There are plenty of lists circulating the web about the top universities in the country, but how many of them focus on one of the defining factors for getting a higher education? An affordable college education is something many parents start thinking about the day their child is born.
Money Magazine ranks a student’s or parent’s return on investment yearly in their Best Colleges list. The publication recently released 2015 rankings for schools that provide the best value per tuition dollar. Several Texas colleges and universities made the list. Rice University ranked 14th, making it the best value in Texas. The University of Texas at Austin ranked 82. But way up there at number 20? A&M University. The Standard’s Emily Donahue talks with Chancellor John Sharp of A&M.
Sharp on how the school keeps tuition costs down:
“Our regents want to make sure that the last resort we encounter is raising tuition…. We have outsourced a lot of the non-academic services at A&M which has produced in the neighborhood of $300 million for the university for use on academic things. We have cut our administrative costs down…and the savings that results from that go into a pool,” Sharp says. “They use that for academic excellence. We don’t use, whenever possible, state money or public money to build buildings. We enter into partnerships. The results of that is we don’t have to raise tuition as high as other folks because we’ve found other ways to generate money.”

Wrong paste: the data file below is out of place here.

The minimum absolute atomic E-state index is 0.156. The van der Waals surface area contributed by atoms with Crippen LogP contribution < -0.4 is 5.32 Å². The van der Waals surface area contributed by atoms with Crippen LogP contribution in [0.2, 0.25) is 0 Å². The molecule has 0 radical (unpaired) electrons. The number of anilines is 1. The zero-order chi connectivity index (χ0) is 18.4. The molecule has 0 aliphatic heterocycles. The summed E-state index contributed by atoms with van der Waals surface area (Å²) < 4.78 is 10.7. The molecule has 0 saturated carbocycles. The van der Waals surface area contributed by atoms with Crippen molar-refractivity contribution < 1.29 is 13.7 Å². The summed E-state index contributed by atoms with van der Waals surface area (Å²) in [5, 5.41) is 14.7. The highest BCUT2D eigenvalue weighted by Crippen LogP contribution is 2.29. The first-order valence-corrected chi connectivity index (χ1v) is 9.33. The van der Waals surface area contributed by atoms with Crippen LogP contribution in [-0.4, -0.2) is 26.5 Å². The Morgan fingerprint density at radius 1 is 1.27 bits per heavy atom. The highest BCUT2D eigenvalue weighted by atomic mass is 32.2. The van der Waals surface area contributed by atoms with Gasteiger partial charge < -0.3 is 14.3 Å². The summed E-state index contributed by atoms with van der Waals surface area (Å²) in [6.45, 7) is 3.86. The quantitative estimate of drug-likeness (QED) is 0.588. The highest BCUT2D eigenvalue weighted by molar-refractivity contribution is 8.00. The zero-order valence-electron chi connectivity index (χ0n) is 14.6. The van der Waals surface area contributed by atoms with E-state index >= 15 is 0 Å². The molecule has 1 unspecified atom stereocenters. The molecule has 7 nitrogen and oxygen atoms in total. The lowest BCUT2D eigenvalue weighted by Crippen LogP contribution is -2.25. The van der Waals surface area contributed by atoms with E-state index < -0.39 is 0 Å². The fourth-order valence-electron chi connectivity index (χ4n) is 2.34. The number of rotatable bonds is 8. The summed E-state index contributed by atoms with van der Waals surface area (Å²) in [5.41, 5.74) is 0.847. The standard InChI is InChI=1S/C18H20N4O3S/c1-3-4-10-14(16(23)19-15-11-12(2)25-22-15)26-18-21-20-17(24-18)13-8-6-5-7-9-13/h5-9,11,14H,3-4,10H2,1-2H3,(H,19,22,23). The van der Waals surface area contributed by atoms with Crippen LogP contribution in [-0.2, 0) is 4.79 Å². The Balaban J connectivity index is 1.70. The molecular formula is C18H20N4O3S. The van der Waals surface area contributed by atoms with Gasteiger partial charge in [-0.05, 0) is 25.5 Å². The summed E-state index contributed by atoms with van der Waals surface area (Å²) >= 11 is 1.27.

On campus carry laws:
“We have 11 universities within the Texas A&M system and we have asked all our presidents what their plan is for implementation. That’s due in September but we trust they’ll have a smooth implementation,” Sharp says.
On A&M’s relationship with UT-Austin and beer at sporting events:
“UT and Texas A&M are partners and brothers when it comes to legislative sessions and things like that. We joke occasionally. Obviously we couldn’t sell beer if we wanted to at A&M because SEC [Southeastern Conference], I’m told, prohibits that,” Sharp says. “When it comes to education and legislative things we’re awful serious about it.”